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Gravity's Rainbow | Context

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World War II

World War II lasted from September 1939 to September 1945. Gravity's Rainbow is set during the latter years of the war; the first chapter starts in December 1944. World War II involved many nations of the world, and its battles were fought in Europe, Asia, and Africa. The two main sides were the Allied powers (or the Allies) and the Axis powers. The principal nations of the Allies were Great Britain, France, the Soviet Union, the United States, and to some extent China. The chief Axis powers were Germany, Italy, and Japan.

In large part, World War II resulted from the events of World War I (1914–18). The terms of peace were particularly harsh on Germany, which lost territory and was forced to pay reparations. During the difficult economic times after World War I, some Germans increasingly turned to fascism (form of authoritarianism where the government controls industry and forcibly suppresses opposition), which promised a renewed, strengthened, racially purified Germany. In 1933, Adolf Hitler became chancellor of Germany at the request of the ruling government.

On September 1, 1939, Hitler invaded Poland. Poland had alliance agreements in place with England and France, so on September 3, 1939, England and France declared war on Germany. Hitler also conquered or annexed Austria, Belgium, and France. In 1941 Hitler instituted a program of imprisoning and killing Jews in Germany and in the countries under German military occupation, with an eventual goal of extermination of all Jews. Other minority populations, such as homosexuals and Roma people, were also confined in the concentration camps and executed.

In 1941 Hitler's armies invaded the Soviet Union. The German defeat in the Battle of Stalingrad on January 31, 1943, was the turning point in the Eastern Front of the war. On June 6, 1944, Allied forces landed on the beaches of Normandy, beginning the fight to take back Europe from Hitler's control. In September 1944 Germany launched its first V-2 rocket from the Netherlands, first aimed at Paris, and then at Great Britain. The V-2 was 47 feet long, held 1,600 pounds of explosives, and acted as a kind of self-propelled bomb. Finally, in April 1945, Berlin fell, Hitler committed suicide, and Germany surrendered. The war concluded with the dropping of atomic bombs on Nagasaki and Hiroshima, Japan, in August and Japan's surrender on September 2, 1945.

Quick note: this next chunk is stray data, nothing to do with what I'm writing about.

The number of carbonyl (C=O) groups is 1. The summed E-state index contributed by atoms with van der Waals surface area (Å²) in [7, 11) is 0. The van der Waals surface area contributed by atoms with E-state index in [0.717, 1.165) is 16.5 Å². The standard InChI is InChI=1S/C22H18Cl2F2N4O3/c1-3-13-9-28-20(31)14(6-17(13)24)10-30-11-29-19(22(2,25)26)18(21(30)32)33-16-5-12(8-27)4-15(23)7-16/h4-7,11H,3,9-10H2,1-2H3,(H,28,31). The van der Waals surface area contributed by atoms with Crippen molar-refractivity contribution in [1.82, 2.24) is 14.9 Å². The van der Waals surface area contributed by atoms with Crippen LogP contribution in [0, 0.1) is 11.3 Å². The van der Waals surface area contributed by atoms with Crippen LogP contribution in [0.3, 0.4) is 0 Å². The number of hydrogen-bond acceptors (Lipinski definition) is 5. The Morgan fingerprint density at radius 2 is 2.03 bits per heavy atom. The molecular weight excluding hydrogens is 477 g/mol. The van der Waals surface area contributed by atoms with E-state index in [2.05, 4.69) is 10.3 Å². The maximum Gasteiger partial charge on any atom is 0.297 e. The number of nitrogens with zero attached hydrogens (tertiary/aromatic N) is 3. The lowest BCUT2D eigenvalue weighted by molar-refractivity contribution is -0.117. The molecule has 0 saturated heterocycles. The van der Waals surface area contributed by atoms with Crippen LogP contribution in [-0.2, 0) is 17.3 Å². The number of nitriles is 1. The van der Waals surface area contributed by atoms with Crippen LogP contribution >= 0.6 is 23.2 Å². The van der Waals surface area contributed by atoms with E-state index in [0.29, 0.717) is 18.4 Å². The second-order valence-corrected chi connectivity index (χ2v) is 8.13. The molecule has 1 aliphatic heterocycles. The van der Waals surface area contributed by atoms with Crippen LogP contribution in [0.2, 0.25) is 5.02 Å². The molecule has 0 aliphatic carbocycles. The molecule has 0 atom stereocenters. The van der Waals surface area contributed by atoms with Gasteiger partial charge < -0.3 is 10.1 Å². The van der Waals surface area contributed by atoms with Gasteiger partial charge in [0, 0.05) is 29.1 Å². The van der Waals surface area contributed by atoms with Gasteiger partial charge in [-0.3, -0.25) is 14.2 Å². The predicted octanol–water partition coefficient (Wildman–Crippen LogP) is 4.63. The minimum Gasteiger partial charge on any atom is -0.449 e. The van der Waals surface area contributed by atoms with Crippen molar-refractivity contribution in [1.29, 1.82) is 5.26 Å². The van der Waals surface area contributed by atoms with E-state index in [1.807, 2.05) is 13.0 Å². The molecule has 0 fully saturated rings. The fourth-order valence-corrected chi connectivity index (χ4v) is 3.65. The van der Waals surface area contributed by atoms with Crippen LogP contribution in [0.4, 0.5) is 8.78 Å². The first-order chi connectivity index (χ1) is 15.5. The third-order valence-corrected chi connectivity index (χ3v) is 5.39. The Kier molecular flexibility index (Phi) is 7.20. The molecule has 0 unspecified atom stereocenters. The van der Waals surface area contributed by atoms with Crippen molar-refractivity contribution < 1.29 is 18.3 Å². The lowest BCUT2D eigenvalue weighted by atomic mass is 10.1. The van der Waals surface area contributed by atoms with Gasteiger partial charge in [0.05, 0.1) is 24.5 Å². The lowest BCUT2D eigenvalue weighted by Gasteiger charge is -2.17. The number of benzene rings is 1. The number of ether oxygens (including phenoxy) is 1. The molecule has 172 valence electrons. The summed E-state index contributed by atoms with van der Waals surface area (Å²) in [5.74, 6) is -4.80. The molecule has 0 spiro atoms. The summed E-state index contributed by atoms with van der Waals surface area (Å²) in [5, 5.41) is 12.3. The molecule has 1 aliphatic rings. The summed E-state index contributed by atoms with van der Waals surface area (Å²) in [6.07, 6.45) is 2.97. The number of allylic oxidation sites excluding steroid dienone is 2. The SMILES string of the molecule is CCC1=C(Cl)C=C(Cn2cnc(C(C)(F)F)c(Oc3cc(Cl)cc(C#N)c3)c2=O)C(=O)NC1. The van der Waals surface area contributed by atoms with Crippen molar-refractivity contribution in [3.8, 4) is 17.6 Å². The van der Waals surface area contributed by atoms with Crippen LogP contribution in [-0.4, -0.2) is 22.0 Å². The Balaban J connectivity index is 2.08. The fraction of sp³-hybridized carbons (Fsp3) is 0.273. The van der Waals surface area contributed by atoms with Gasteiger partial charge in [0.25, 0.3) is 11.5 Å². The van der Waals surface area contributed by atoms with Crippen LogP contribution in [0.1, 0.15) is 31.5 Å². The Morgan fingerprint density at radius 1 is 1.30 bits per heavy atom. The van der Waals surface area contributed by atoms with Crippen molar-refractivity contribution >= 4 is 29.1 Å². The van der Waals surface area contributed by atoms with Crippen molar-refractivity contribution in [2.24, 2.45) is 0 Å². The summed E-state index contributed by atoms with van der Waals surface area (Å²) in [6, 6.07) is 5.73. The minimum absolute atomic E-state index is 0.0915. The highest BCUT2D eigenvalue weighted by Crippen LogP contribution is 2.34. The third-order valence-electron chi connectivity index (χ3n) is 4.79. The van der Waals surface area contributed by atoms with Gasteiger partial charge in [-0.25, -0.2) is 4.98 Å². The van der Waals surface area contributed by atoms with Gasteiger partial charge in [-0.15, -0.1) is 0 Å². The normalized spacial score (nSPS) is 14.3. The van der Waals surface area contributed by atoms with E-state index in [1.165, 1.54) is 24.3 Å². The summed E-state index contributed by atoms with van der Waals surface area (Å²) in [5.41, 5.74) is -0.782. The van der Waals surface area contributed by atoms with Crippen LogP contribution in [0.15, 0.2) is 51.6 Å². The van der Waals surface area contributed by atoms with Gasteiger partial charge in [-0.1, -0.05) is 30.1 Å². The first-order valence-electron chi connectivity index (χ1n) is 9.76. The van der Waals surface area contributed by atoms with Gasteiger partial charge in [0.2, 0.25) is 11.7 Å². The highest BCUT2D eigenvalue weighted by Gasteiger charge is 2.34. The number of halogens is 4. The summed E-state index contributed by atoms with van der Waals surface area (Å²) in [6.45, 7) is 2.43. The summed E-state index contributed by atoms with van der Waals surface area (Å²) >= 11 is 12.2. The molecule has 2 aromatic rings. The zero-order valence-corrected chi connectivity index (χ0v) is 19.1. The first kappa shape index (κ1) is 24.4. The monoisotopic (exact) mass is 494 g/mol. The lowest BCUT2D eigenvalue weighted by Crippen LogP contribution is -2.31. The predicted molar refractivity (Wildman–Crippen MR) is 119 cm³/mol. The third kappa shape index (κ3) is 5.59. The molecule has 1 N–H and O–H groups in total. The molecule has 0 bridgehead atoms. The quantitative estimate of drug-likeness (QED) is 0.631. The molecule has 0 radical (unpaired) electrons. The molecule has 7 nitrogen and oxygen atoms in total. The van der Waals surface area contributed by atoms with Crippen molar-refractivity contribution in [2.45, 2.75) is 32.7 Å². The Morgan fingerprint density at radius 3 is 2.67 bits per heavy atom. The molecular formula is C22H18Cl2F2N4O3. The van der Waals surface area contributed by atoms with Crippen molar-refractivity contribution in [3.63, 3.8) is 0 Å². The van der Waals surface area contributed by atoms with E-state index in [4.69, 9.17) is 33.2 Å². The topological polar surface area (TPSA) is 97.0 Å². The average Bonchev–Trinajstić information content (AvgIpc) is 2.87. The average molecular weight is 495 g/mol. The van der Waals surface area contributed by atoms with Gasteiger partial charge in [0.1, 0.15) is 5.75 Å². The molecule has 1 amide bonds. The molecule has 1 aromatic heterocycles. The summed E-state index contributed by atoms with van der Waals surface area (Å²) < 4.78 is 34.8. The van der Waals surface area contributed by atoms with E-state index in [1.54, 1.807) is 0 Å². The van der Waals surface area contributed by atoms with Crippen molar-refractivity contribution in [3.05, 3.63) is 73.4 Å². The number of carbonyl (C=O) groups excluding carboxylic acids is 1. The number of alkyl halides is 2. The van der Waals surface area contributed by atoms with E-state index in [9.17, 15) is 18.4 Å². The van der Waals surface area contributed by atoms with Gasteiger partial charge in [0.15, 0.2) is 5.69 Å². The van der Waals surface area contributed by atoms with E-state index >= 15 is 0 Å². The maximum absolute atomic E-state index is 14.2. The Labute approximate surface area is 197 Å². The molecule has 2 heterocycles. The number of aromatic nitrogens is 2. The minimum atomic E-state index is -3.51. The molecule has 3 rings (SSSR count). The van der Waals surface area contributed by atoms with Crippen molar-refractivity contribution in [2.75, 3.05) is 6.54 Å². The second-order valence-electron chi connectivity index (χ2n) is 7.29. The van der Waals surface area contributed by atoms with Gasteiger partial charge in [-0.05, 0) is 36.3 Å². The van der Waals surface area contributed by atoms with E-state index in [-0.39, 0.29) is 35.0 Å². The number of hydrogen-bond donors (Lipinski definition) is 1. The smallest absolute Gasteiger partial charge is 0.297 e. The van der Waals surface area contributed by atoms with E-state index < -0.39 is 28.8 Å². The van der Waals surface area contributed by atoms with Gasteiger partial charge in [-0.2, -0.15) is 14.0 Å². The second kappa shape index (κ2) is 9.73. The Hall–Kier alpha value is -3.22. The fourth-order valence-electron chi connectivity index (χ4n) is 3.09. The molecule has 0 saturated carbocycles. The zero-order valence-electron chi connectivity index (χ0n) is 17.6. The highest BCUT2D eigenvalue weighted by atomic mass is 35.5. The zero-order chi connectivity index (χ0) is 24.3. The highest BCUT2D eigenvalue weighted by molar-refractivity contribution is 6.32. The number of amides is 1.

World War II in Gravity's Rainbow

In Gravity's Rainbow, in September 1944, the American soldier Tyrone Slothrop hears the explosions of the first V-2s to fall on London. Slothrop's journey carries him through many of the sites of the European war. Rather than just using World War II as a backdrop, Gravity's Rainbow reinterprets the war through paranoia. The war is not just a fight between aggressor nations and righteous defenders, although Gravity's Rainbow shows no sympathy for Nazis. Instead, the war is also an opportunity for shadowy powers on both sides to extend their reaches and increase their profits. The most shadowy of these powers are international cartels and corporations. Thus, Gravity's Rainbow emphasizes German corporations that survive the war, such as IG Farben.

Gravity's Rainbow also emphasizes the swift realignment of the conquered Germany as an ally of the United States against the communist Soviet Union. In the book, the war also sets up the postwar world, even as the war is still being fought. The cartels and corporations are again the beneficiaries.

The lack of battle scenes in Gravity's Rainbow does not mean the war is ignored. It is mainly a comic novel, so armed combat is transposed into comic equivalents: a pie fight, a pillow fight, a tank that fires dud artillery at a party. But Gravity's Rainbow is not only comic; it also considers war from angles other than the battlefield. It tracks the machinations of power far above the battlefield, not only those of cartels but of angels. The novel also takes a wide view of the victims of war: not just the fallen soldiers, but the bombed civilians of London and Lübeck and the inmates of concentration camp Dora. By providing a sprawling view rather than merely focusing on battles, Pynchon is able to represent war more fully.

Protestantism and Preterition

Protestantism

In Gravity's Rainbow the narrator frequently refers to "the preterite" and "preterition," as well as "the elect." These are all concepts of Protestantism. The Protestant movement is an umbrella term and so there is not just one set of Protestant doctrines, but in general, Protestants wanted independence from the Catholic pope. They also wanted less focus on idols and relics. In place of Catholic hierarchy and ritual, Protestants wanted an experience of faith.